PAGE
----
Must plan Cameron’s birthday party for next weekend, I think.Coffee made, candles lit, I start up the desktop as part of my morning ritual, eager to check email and read the news. Having children broke us of our TV news habit when we realized they were transfixed with images of stark reality we were trying so desperately to shelter them from.
A breaking news alert flashes into my inbox – “Plane crashes into building in New York.” Hmm. I’ve never been to New York. Worlds away from my cozy study. I hope it’s nothing serious. Pitter patter pitter patter…here comes my boy, blankie, and book in hand. My heart thrills at the sight of his big round head. “Make sister juice,” he chimes with a smile as big as any Cheshire cat.
I switch off the computer, eager to start the morning snuggle and reading time. It is just another ordinary day. The 11-mile commute to school is nothing unusual. I drive past the harvested tomato fields, crop dusters skim the highway. Lesson plans fill my mind. Exit right, then left, then straight down the walnut tree-shrouded road towards Douglass Junior High, where my 7th grade English students stand lined up, waiting for me.
“Hey, did you hear about the plane crash?” they shout as I open the door.
“Yes, I did,” I answer, and switch on the lights. “Let’s get started.”
“But, can’t we watch the TV? I have an aunt that lives in New York, and I’m worried,” a child pleads.
“TV? When do we ever watch TV in class?” I respond with a smile. ‘Let’s get started – it’s grammar day everyone’s favorite!”
Moments later, an announcement is delivered by a TA telling us the grim news. Not one plane crash, now it’s two. What??? The Pentagon? Three planes? Buildings collapsed? People dying? But it’s just an ordinary day!
Why don’t I have my cell phone? This ancient classroom has no Internet; the only technology is the old TV mounted in the corner of the classroom.
Where are my babies? Did Lily make it to kindergarten? What the hell is going on? I want to go home…
Thoughts flash through my head as I try to process what to do. Thirty sets of eyes stare at me, searching for comfort. I’m the teacher. I’m in charge. I know what to do?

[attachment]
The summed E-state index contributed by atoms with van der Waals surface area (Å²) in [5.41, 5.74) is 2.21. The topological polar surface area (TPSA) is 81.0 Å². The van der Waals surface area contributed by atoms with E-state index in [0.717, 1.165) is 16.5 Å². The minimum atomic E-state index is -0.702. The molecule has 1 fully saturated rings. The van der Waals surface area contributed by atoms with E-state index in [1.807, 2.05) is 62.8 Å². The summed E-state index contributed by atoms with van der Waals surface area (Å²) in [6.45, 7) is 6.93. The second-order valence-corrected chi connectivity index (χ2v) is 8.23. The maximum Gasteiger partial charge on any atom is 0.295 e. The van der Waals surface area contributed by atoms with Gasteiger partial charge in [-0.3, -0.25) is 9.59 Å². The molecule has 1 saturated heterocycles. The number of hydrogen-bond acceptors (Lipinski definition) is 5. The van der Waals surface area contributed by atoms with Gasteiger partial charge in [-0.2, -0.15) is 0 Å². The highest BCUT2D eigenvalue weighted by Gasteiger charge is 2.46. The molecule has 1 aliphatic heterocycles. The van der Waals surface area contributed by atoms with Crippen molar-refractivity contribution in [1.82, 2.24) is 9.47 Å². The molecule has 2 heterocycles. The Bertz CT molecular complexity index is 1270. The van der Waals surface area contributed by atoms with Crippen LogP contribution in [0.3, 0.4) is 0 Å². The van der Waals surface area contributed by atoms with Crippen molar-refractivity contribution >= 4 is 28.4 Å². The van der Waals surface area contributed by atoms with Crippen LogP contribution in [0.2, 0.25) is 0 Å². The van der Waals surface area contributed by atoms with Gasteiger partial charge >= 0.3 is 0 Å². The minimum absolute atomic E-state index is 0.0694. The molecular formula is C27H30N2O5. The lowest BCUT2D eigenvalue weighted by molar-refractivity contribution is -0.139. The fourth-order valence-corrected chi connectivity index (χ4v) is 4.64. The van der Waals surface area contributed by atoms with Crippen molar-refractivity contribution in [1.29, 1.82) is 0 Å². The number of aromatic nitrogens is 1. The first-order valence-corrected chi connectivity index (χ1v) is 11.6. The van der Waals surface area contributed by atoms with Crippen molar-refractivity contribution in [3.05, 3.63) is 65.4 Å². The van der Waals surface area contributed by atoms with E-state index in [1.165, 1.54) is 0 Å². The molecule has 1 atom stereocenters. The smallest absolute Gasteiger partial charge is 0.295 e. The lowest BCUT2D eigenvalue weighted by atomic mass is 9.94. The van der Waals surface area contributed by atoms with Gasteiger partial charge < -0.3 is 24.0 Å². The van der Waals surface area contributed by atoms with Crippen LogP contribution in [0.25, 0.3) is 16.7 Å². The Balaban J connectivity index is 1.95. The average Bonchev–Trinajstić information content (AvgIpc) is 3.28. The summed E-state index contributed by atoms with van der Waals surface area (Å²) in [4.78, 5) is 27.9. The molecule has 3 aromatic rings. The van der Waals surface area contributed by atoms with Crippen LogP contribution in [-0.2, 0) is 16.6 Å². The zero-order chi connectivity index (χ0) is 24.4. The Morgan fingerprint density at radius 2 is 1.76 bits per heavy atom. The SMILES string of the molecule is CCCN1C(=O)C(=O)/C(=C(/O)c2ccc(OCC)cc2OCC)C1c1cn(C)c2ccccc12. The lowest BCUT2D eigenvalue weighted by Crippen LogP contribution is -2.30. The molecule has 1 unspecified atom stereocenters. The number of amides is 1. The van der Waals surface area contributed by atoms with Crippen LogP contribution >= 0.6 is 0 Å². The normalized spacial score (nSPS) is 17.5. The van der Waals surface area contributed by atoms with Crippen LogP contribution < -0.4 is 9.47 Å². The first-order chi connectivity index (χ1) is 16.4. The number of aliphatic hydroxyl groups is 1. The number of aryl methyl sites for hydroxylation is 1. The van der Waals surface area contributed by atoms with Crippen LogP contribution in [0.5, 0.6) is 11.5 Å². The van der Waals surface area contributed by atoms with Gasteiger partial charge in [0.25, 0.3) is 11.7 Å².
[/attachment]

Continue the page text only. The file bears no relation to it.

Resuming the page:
Frantic thoughts of my own children race through my mind. Are they OK? What will happen to us? Are the terrorists on their way?
Then I realize-someone is taking care of my children, just as I’m taking care of someone else’s. I know what to do. They need me to make sense of it. That’s what I would want my child’s teacher to do.
Reluctantly, yet desperately, I turn on the TV. I have to know. I can’t wait all day.
After two hours, no word from my family, I switch it off. Business as usual – that’s what educators do. Keep them calm, keep them busy. I know it’s only going to get worse, and it’s only 10 a.m. Two more hours and I’m done.
As I jump in my little gold Escort wagon, I’ve never been so relieved to only work part-time; 11 miles fly by-not enough time to decide how to explain the unexplainable to my 5-year-old. The radio news drones on and on. Thousands dead. The children. The mommies and daddies who will never commute home again. The parents who will never see their babies again. The young people who will never have the joy of holding their child in their arms.
It’s more than I can bear. The tears stream down my face as I safely reach home. It’s clearly not just an ordinary day.
‘Mommy, why are you sad? What happened at school today?” Lily whispers, her big blue eyes boring into mine. How do I answer? She’s only four. Far too young to have to learn about such horrors.
I tell her a story about a plane crashing and good guys trying to stop the bad guys. “Did the bad guy go to jail?” she questions.
“No, he died,” I reply, choking back tears at her innocence.
“I’m sorry he died, Mommy. But I’m glad that we weren’t on that plane.”
“Me too, baby. Me, too.”
I realize it may never be an ordinary day again.